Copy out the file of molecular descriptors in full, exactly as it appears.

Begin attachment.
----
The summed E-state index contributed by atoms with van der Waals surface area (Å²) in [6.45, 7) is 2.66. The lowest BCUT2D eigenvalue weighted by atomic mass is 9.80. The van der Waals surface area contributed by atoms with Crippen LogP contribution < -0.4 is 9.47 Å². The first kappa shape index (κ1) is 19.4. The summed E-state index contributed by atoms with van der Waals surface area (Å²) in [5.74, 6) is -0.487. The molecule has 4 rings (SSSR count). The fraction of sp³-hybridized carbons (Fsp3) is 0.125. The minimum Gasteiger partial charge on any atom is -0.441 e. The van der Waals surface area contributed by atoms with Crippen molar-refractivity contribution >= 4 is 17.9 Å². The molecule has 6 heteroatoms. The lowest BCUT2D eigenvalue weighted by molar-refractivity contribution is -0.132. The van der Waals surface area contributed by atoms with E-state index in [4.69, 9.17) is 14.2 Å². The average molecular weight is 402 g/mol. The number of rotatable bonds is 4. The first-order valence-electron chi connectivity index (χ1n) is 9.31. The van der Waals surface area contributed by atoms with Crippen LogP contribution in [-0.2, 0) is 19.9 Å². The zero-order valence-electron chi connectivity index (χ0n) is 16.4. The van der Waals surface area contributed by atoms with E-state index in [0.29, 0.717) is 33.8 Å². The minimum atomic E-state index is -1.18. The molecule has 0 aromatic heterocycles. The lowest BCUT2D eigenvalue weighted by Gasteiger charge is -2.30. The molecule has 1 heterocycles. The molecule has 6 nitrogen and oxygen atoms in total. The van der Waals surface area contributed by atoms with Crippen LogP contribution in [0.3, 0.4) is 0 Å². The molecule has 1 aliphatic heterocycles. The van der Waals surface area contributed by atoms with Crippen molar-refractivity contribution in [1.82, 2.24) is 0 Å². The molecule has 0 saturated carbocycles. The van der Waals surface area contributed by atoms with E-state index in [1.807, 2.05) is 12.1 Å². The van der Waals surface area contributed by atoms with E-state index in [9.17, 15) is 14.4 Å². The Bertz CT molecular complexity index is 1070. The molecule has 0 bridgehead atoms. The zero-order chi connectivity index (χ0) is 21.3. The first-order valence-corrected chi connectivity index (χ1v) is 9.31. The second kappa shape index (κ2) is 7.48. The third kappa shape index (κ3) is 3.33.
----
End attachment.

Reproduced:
The summed E-state index contributed by atoms with van der Waals surface area (Å²) in [6.45, 7) is 2.66. The lowest BCUT2D eigenvalue weighted by atomic mass is 9.80. The van der Waals surface area contributed by atoms with Crippen LogP contribution < -0.4 is 9.47 Å². The first kappa shape index (κ1) is 19.4. The summed E-state index contributed by atoms with van der Waals surface area (Å²) in [5.74, 6) is -0.487. The molecule has 4 rings (SSSR count). The fraction of sp³-hybridized carbons (Fsp3) is 0.125. The minimum Gasteiger partial charge on any atom is -0.441 e. The van der Waals surface area contributed by atoms with Crippen molar-refractivity contribution >= 4 is 17.9 Å². The molecule has 6 heteroatoms. The lowest BCUT2D eigenvalue weighted by molar-refractivity contribution is -0.132. The van der Waals surface area contributed by atoms with E-state index in [4.69, 9.17) is 14.2 Å². The average molecular weight is 402 g/mol. The number of rotatable bonds is 4. The first-order valence-electron chi connectivity index (χ1n) is 9.31. The van der Waals surface area contributed by atoms with Crippen LogP contribution in [-0.2, 0) is 19.9 Å². The zero-order valence-electron chi connectivity index (χ0n) is 16.4. The van der Waals surface area contributed by atoms with E-state index in [0.29, 0.717) is 33.8 Å². The minimum atomic E-state index is -1.18. The molecule has 0 aromatic heterocycles. The lowest BCUT2D eigenvalue weighted by Gasteiger charge is -2.30. The molecule has 1 heterocycles. The molecule has 6 nitrogen and oxygen atoms in total. The van der Waals surface area contributed by atoms with Crippen LogP contribution in [0.3, 0.4) is 0 Å². The molecule has 1 aliphatic heterocycles. The van der Waals surface area contributed by atoms with Crippen molar-refractivity contribution in [1.82, 2.24) is 0 Å². The molecule has 0 saturated carbocycles. The van der Waals surface area contributed by atoms with E-state index in [1.807, 2.05) is 12.1 Å². The van der Waals surface area contributed by atoms with E-state index in [9.17, 15) is 14.4 Å². The Bertz CT molecular complexity index is 1070. The molecule has 0 bridgehead atoms. The zero-order chi connectivity index (χ0) is 21.3. The first-order valence-corrected chi connectivity index (χ1v) is 9.31. The second kappa shape index (κ2) is 7.48. The third kappa shape index (κ3) is 3.33.